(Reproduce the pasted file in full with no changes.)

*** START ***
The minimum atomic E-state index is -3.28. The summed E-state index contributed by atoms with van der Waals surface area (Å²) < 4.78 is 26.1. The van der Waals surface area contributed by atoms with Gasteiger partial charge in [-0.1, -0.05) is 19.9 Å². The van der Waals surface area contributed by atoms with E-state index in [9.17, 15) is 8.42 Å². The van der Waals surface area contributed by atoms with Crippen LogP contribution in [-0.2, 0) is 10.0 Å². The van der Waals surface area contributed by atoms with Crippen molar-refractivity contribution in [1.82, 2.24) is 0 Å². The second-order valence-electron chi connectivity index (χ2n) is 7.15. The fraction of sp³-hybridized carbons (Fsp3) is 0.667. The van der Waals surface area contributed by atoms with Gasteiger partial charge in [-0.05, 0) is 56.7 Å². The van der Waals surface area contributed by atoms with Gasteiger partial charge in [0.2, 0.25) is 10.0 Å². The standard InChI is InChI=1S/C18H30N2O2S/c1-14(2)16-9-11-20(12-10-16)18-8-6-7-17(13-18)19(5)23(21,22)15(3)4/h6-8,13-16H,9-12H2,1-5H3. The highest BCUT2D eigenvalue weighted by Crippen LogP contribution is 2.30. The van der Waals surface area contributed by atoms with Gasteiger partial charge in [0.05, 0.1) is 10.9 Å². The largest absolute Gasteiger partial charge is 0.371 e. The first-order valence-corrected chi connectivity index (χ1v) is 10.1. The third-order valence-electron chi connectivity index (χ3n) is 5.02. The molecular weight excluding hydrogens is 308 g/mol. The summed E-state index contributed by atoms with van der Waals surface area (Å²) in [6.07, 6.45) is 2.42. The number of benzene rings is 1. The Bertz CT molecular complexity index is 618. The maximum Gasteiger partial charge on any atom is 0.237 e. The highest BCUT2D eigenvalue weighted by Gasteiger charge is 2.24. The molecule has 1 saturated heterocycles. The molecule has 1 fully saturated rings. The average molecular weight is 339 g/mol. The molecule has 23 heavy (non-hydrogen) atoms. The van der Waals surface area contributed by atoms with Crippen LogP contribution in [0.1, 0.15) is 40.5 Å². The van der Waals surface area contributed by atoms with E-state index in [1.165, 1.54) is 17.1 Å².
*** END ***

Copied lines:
The minimum atomic E-state index is -3.28. The summed E-state index contributed by atoms with van der Waals surface area (Å²) < 4.78 is 26.1. The van der Waals surface area contributed by atoms with Gasteiger partial charge in [-0.1, -0.05) is 19.9 Å². The van der Waals surface area contributed by atoms with E-state index in [9.17, 15) is 8.42 Å². The van der Waals surface area contributed by atoms with Crippen LogP contribution in [-0.2, 0) is 10.0 Å². The van der Waals surface area contributed by atoms with Crippen molar-refractivity contribution in [1.82, 2.24) is 0 Å². The second-order valence-electron chi connectivity index (χ2n) is 7.15. The fraction of sp³-hybridized carbons (Fsp3) is 0.667. The van der Waals surface area contributed by atoms with Gasteiger partial charge in [-0.05, 0) is 56.7 Å². The van der Waals surface area contributed by atoms with Gasteiger partial charge in [0.2, 0.25) is 10.0 Å². The standard InChI is InChI=1S/C18H30N2O2S/c1-14(2)16-9-11-20(12-10-16)18-8-6-7-17(13-18)19(5)23(21,22)15(3)4/h6-8,13-16H,9-12H2,1-5H3. The highest BCUT2D eigenvalue weighted by Crippen LogP contribution is 2.30. The van der Waals surface area contributed by atoms with Gasteiger partial charge in [0.05, 0.1) is 10.9 Å². The largest absolute Gasteiger partial charge is 0.371 e. The first-order valence-corrected chi connectivity index (χ1v) is 10.1. The third-order valence-electron chi connectivity index (χ3n) is 5.02. The molecular weight excluding hydrogens is 308 g/mol. The summed E-state index contributed by atoms with van der Waals surface area (Å²) in [6.07, 6.45) is 2.42. The number of benzene rings is 1. The Bertz CT molecular complexity index is 618. The maximum Gasteiger partial charge on any atom is 0.237 e. The highest BCUT2D eigenvalue weighted by Gasteiger charge is 2.24. The molecule has 1 saturated heterocycles. The molecule has 1 fully saturated rings. The average molecular weight is 339 g/mol. The molecule has 23 heavy (non-hydrogen) atoms. The van der Waals surface area contributed by atoms with Crippen LogP contribution in [0.1, 0.15) is 40.5 Å². The van der Waals surface area contributed by atoms with E-state index in [1.165, 1.54) is 17.1 Å².